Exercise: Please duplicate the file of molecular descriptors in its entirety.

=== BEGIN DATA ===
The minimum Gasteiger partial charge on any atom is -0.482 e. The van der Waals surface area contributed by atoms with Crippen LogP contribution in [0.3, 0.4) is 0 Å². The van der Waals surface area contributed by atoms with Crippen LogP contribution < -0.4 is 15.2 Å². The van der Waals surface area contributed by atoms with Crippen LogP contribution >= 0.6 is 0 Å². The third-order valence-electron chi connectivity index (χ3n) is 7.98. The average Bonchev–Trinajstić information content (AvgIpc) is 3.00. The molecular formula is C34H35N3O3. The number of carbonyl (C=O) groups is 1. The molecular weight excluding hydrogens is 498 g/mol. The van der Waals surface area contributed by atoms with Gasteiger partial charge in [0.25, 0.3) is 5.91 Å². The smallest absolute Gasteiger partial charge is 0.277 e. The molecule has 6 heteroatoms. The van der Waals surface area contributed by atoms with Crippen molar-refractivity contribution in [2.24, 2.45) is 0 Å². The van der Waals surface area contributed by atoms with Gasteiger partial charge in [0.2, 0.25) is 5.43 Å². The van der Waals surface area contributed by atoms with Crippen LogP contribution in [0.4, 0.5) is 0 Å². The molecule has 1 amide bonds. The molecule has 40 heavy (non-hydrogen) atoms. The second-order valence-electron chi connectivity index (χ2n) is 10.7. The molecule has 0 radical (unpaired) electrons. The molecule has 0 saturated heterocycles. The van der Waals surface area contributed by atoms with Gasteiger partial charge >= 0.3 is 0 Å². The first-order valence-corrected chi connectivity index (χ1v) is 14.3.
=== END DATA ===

The minimum Gasteiger partial charge on any atom is -0.482 e. The van der Waals surface area contributed by atoms with Crippen LogP contribution in [0.3, 0.4) is 0 Å². The van der Waals surface area contributed by atoms with Crippen LogP contribution < -0.4 is 15.2 Å². The van der Waals surface area contributed by atoms with Crippen LogP contribution >= 0.6 is 0 Å². The third-order valence-electron chi connectivity index (χ3n) is 7.98. The average Bonchev–Trinajstić information content (AvgIpc) is 3.00. The molecular formula is C34H35N3O3. The number of carbonyl (C=O) groups is 1. The molecular weight excluding hydrogens is 498 g/mol. The van der Waals surface area contributed by atoms with Gasteiger partial charge in [0.25, 0.3) is 5.91 Å². The smallest absolute Gasteiger partial charge is 0.277 e. The molecule has 6 heteroatoms. The van der Waals surface area contributed by atoms with Crippen molar-refractivity contribution in [2.24, 2.45) is 0 Å². The van der Waals surface area contributed by atoms with Gasteiger partial charge in [0.2, 0.25) is 5.43 Å². The van der Waals surface area contributed by atoms with Crippen LogP contribution in [0.4, 0.5) is 0 Å². The molecule has 1 amide bonds. The molecule has 40 heavy (non-hydrogen) atoms. The second-order valence-electron chi connectivity index (χ2n) is 10.7. The molecule has 0 radical (unpaired) electrons. The molecule has 0 saturated heterocycles. The van der Waals surface area contributed by atoms with Gasteiger partial charge >= 0.3 is 0 Å². The first-order valence-corrected chi connectivity index (χ1v) is 14.3.